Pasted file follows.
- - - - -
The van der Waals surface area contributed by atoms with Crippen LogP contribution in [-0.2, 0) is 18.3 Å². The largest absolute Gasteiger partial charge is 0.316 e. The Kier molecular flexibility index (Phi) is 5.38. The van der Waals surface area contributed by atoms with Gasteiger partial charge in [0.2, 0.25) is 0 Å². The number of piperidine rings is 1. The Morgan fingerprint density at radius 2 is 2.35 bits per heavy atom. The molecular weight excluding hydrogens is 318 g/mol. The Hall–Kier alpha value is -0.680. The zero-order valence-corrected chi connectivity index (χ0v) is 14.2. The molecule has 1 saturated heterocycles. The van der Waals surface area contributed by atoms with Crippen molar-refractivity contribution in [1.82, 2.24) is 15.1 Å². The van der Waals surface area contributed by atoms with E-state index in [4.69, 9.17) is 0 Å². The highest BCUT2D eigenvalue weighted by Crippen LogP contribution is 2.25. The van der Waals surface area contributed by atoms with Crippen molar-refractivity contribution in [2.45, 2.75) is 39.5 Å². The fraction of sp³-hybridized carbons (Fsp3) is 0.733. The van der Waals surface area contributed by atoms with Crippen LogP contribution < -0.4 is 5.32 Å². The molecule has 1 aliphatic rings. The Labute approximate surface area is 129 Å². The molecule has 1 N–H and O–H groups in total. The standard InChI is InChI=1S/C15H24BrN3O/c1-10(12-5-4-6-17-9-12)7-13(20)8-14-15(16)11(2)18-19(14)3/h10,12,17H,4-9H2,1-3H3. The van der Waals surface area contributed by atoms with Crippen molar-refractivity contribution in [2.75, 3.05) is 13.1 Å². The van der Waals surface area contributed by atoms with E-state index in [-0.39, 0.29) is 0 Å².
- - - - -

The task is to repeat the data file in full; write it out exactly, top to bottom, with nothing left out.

The van der Waals surface area contributed by atoms with Crippen LogP contribution in [-0.2, 0) is 18.3 Å². The largest absolute Gasteiger partial charge is 0.316 e. The Kier molecular flexibility index (Phi) is 5.38. The van der Waals surface area contributed by atoms with Gasteiger partial charge in [0.2, 0.25) is 0 Å². The number of piperidine rings is 1. The Morgan fingerprint density at radius 2 is 2.35 bits per heavy atom. The molecular weight excluding hydrogens is 318 g/mol. The Hall–Kier alpha value is -0.680. The zero-order valence-corrected chi connectivity index (χ0v) is 14.2. The molecule has 1 saturated heterocycles. The van der Waals surface area contributed by atoms with Crippen molar-refractivity contribution in [1.82, 2.24) is 15.1 Å². The van der Waals surface area contributed by atoms with E-state index in [4.69, 9.17) is 0 Å². The highest BCUT2D eigenvalue weighted by Crippen LogP contribution is 2.25. The van der Waals surface area contributed by atoms with Crippen molar-refractivity contribution in [2.45, 2.75) is 39.5 Å². The fraction of sp³-hybridized carbons (Fsp3) is 0.733. The van der Waals surface area contributed by atoms with Crippen LogP contribution < -0.4 is 5.32 Å². The molecule has 1 aliphatic rings. The Labute approximate surface area is 129 Å². The molecule has 1 N–H and O–H groups in total. The standard InChI is InChI=1S/C15H24BrN3O/c1-10(12-5-4-6-17-9-12)7-13(20)8-14-15(16)11(2)18-19(14)3/h10,12,17H,4-9H2,1-3H3. The van der Waals surface area contributed by atoms with Crippen molar-refractivity contribution in [2.75, 3.05) is 13.1 Å². The van der Waals surface area contributed by atoms with E-state index in [-0.39, 0.29) is 0 Å².